So relax and enjoy the turning of the seasons with BBC Four.

Richard Klein is the controller of BBC Four.

Comments made by writers on the BBC TV blog are their own opinions and not necessarily those of the BBC.


  • Comment number 1.

    Good to have the return of The Killing confirmed. A pedant's point [before half a million people write in]: Sarah Lund's sweaters are Faroese not Shetland.

  • Comment number 2.

    I would like to congratulate BBC4 for showing The Killing, it was a brilliant series and I'm looking forward to the follow-up.

  • Comment number 3.

    in 1st series when they played recording of cell phone of murdered cop, it seemed to suggest it was Lund whod killed him. Yet earlier hed said hed seen someone elses torchlight in the building. ie. if theyd played this part, it would have been obvious she wasnt the murderer. Maybe someone can answer this point. But nevertheless an awesome series, best for years.

  • Comment number 4.

    I am probably repeating what has been said multiple times already but I must compliment the BBC for showing the recently completed 20-episode thriller series, The Killing. Seldom have I been caught up in such compelling drama. I became an addict, barely able to contain my craving till the next screening. The plotting was superb and the tension maintained throughout in a way suggesting tight directorial discipline. The characters were superbly done with special praise for the actress who played Perneille Birk Larson. Her depiction of complete bewilderment and almost paralysed bereavement was a masterclass of method acting and Marie Askehave was always absolutely toothsome in her role as Rie Skovgard, Troel's political assistant. This series was up there with The Wire and I can think of no higher praise than that.

  • Comment number 5.

    There are many things about the channel that I might point-up, but bottom line 'The Killing' keeps me manacled to the sofa, viewed through iplayer at ridiculous hours, not able to suppress the addiction. You might appreciate my relief at the announcement. I'm in the thrall of 'noir knitware' [if that be the correct term]. knowing it's faroese, even sweeter. i await correction

  • Comment number 6.

    Without doubt, The Killing is the best murder mystery thriller, and possibly the best series of any sort, ever to have been shown on TV. Like other viewers, I've raved over it to my friends and, notwithstanding iPlayer, I really hope that BBC decide to repeat the first series for the benefit of the millions who missed out and who would like to see it on the TV screen. BBC1 next time?

  • Comment number 7.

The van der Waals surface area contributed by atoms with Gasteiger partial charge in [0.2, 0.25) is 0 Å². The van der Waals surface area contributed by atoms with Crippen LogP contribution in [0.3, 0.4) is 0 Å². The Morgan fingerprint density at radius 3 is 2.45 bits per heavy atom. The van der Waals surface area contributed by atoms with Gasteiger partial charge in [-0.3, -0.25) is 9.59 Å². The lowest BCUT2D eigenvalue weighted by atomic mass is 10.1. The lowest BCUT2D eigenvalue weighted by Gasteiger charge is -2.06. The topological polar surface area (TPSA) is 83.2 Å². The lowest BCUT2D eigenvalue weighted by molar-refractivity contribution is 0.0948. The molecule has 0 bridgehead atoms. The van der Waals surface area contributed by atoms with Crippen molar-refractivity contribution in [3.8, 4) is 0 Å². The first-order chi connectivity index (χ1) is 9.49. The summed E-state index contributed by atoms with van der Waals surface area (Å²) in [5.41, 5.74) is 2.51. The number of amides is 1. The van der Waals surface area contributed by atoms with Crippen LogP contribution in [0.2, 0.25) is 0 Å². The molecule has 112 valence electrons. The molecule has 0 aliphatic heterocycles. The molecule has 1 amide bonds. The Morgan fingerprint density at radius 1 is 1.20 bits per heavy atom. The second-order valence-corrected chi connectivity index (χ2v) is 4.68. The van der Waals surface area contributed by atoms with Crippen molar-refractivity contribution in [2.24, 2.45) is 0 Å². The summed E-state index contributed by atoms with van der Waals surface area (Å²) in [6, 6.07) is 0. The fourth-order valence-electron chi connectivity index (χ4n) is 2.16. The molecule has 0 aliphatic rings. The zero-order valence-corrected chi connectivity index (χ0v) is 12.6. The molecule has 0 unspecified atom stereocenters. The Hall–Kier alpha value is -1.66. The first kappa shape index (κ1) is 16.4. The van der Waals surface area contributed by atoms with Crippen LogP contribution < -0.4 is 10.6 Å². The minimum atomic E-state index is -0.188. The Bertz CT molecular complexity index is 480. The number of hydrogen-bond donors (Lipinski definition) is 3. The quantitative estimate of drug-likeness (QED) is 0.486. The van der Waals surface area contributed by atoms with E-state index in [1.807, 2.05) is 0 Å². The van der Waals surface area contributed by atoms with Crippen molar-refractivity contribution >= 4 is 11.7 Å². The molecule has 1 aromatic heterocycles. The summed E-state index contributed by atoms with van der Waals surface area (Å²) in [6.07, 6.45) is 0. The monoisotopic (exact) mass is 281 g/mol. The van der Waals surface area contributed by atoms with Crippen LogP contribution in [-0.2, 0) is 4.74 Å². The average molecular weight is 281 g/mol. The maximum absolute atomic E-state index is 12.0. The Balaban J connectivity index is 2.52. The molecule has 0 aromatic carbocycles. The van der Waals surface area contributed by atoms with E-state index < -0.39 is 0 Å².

And the best bit is at the bottom - good to see having seen the Series 2 teaser at the end of the last episode!!

  • Comment number 8.

    Thanks for all your comments, everyone - great to get the feedback.

    Shetland jumper man - yes, sorry! My mistake. I used to have one, and a Fair Isle sweater too, hence the mix up but you're absolutely right - Sarah Lund wears a Faroese sweater. Next time I do an interview I'll wear one!

    By the way, if you like The Killing, you might like Spiral, our new French cop thriller drama on Saturday nights. It is another gripping who-dunnit, tougher perhaps than The Killing and a little more cop and town hall focused but just as enthralling and beautifully scripted. Try it.

    And by the way, BBC Four is reapeating the whole of The Killing in July. Can you wait?

    Also, just come off the Richard Bacon Radio Five Live afternoon show, which was fun. He was interviewing me about BBC Four's new Spring and Summer season programmes and it did give me a chance to mention another great up-and-coming show, our dashing new history series all about the Regency. Mr Darcy, at last, graces BBC Four!


  • Comment number 9.

    Can someone tell me what's happened to Room at the Top advertised for 7th April 21.00 and now mysteriously replavced by Fanny Hill

  • Comment number 10.

    I don't think we're supposed to talk about R*** A* T** T**.

    I mean if we were, they'd have shown it, or at least explained, but despite having a stonking big website and eight telly channels and goodness knows how many radio stations, it has been disappeared.

    Next you'll be asking why Nurse Jackie is never on and you have to hang about outside the station lavs to be handed a piece of paper saying when the next episode will be shown.

  • Comment number 11.